ished coordination. Your breath holding time should be around one minute normally but will

ments have shown that as few as five two minute immersions in cold water can reduce

fall to ten seconds upon immersion. It is diffi-

can reduce cold shock by as much as 50%,

cult too coordinate these fast short breaths

and this habituation can remain for up to a

with waves slapping in your face. A person has

year. Such habituation explains why many

a significant chance of aspirating water and drowning during those first few seconds until

people can swim in light togs all year round in cold water. With regard to kayakers, it is obvi-

breathing is brought under control. Regarding

ously important that should you plan winter

circulation, there occurs a sudden increase in

paddling, you also need to practice winter roll-

blood flow in the core, raising blood pressure

ing and rescues. Consider becoming a winter

and stress hormones dramatically. These changes can produce irregular heart rhythms

swimmer. Also pertinent it that asthmatics for whom the respiratory consequences of cold

in susceptible individuals- be they older and

shock can be severe might consider using a

unfit or young and fit, in some causing cardiac

preventative inhaler prior to paddling.

arrest.

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Irish Sea Kayaking Association

Short Term Responses. (3-30 mins) Primarily affected here are your limbs. They

Some kayakers prefer to use an inflatable life jacket rather than pfd. Assuming, you have

become cold. Vasoconstriction reduces blood

correctly inflated it, the buoyancy is distributed

flow. Muscles loose power and nerve conduc-

over the front of the torso while the dependent

tion is impaired affecting coordination, proprio-

legs act as a sea anchor. Wind and waves will

ception and sensation. Most pertinent for kayakers is that one quickly looses the ability to

apply a turning effect causing the face to turn toward the oncoming waves increasing the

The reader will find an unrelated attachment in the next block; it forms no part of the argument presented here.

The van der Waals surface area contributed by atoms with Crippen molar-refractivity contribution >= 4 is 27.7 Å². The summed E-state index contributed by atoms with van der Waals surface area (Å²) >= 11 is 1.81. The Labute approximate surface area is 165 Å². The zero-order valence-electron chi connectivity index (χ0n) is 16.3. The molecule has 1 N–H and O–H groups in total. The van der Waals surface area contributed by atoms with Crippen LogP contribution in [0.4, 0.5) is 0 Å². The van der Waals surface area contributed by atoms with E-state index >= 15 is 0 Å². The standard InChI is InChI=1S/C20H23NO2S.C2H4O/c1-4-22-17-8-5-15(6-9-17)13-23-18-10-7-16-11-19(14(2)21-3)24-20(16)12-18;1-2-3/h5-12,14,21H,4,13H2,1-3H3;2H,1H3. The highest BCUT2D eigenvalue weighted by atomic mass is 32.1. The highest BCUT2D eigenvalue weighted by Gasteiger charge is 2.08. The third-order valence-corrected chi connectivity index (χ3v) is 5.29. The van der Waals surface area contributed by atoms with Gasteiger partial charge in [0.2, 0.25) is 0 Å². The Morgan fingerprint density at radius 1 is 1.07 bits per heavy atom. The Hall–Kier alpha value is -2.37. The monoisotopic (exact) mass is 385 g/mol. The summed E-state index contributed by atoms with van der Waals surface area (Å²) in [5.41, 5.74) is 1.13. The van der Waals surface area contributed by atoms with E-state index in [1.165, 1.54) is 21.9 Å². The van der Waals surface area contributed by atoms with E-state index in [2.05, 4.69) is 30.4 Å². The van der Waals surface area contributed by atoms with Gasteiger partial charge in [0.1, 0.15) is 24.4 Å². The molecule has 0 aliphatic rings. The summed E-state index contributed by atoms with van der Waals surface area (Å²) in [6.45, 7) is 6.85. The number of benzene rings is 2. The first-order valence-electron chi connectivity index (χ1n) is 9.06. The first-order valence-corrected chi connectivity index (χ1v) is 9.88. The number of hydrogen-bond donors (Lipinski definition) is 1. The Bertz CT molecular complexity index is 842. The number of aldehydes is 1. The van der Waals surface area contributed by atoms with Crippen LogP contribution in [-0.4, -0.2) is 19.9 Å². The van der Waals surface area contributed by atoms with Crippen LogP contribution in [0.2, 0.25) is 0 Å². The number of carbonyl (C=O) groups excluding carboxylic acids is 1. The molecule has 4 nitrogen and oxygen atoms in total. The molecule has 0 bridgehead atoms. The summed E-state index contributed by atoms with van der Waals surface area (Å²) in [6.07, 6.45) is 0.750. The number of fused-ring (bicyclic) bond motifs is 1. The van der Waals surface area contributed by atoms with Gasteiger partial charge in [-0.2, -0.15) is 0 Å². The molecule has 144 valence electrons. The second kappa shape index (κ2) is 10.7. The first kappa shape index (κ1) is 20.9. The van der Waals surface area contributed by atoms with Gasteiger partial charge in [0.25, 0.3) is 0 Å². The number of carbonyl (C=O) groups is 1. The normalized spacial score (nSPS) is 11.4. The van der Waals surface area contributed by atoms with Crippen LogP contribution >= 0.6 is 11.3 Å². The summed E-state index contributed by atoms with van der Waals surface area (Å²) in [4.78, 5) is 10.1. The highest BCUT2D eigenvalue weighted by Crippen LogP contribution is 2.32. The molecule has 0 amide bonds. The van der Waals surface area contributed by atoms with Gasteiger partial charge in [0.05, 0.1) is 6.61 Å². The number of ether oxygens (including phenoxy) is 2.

swim effectively, to roll and to self rescue, to

chances of aspiration.

light flares, to press VHF buttons and to acti-

Make sure your safety equipment if easily ac-

vate EPIRBs. With regard to swimming your

cessible and it’s activation can be performed

way to safety, one experiment was revelatory. Ten fit competent fully clothed swimmers were

with cold numb fingers. Appreciate that you will quickly loose your ability to use your hands,

able to complete a ten minute swim in 25 de-

therefore should perform any essential survival

grees. Only three out of the ten succeeded to

actions that require manual dexterity soon af-

complete the same swim in water of 5 degrees

ter immersion. Pogies will obviously not keep

with failures between two and seven minutes. It appears that swim failure during the first few

your hands warm when in the water. Gloves will. While VHFs have large buttons, mobile

minutes of immersion is caused by increased

phones do not. Don't hide these pieces of

respiratory rate- a good swimmer inhales once

equipment inside multiple dry bags inside

every one or one and a half swim cycles.

tightly sealed hatches. You may not even have

When respiratory rate increases, it becomes difficult to coordinate swim stroke with breath-

the strength or coordination to open them.

ing and chances of aspirating water increases.

Thus the major risk in Initial and Short term

The person assumes a more head up position

response failure if drowning. The lethal dose of

in the water which increases drag necessitat-

seawater in humans is about 22mls per kg.

ing even greater effort. As blood flow to the joints diminishes, energy supply shifts to an-

Thus a 70kg person needs only about one and half liters into their typical six liter lungs to die.

aerobic metabolism causing aching pain in the

Even quarter of a liter can lead to lung prob-